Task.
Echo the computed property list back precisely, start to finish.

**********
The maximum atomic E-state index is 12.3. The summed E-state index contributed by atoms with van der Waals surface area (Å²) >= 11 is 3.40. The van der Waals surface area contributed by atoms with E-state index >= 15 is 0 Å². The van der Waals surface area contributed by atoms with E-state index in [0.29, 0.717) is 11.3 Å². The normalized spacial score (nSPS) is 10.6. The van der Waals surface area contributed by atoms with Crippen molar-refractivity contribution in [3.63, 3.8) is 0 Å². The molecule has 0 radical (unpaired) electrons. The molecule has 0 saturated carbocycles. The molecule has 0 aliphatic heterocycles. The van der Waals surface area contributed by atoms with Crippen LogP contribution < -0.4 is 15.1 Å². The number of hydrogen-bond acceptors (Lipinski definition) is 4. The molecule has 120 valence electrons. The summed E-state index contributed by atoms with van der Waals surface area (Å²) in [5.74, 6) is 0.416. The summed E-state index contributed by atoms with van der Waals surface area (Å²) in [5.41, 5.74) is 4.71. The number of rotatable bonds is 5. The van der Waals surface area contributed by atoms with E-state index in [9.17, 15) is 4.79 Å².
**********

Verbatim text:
The maximum atomic E-state index is 12.3. The summed E-state index contributed by atoms with van der Waals surface area (Å²) >= 11 is 3.40. The van der Waals surface area contributed by atoms with E-state index >= 15 is 0 Å². The van der Waals surface area contributed by atoms with E-state index in [0.29, 0.717) is 11.3 Å². The normalized spacial score (nSPS) is 10.6. The van der Waals surface area contributed by atoms with Crippen molar-refractivity contribution in [3.63, 3.8) is 0 Å². The molecule has 0 radical (unpaired) electrons. The molecule has 0 saturated carbocycles. The molecule has 0 aliphatic heterocycles. The van der Waals surface area contributed by atoms with Crippen LogP contribution < -0.4 is 15.1 Å². The number of hydrogen-bond acceptors (Lipinski definition) is 4. The molecule has 120 valence electrons. The summed E-state index contributed by atoms with van der Waals surface area (Å²) in [5.74, 6) is 0.416. The summed E-state index contributed by atoms with van der Waals surface area (Å²) in [5.41, 5.74) is 4.71. The number of rotatable bonds is 5. The van der Waals surface area contributed by atoms with E-state index in [9.17, 15) is 4.79 Å².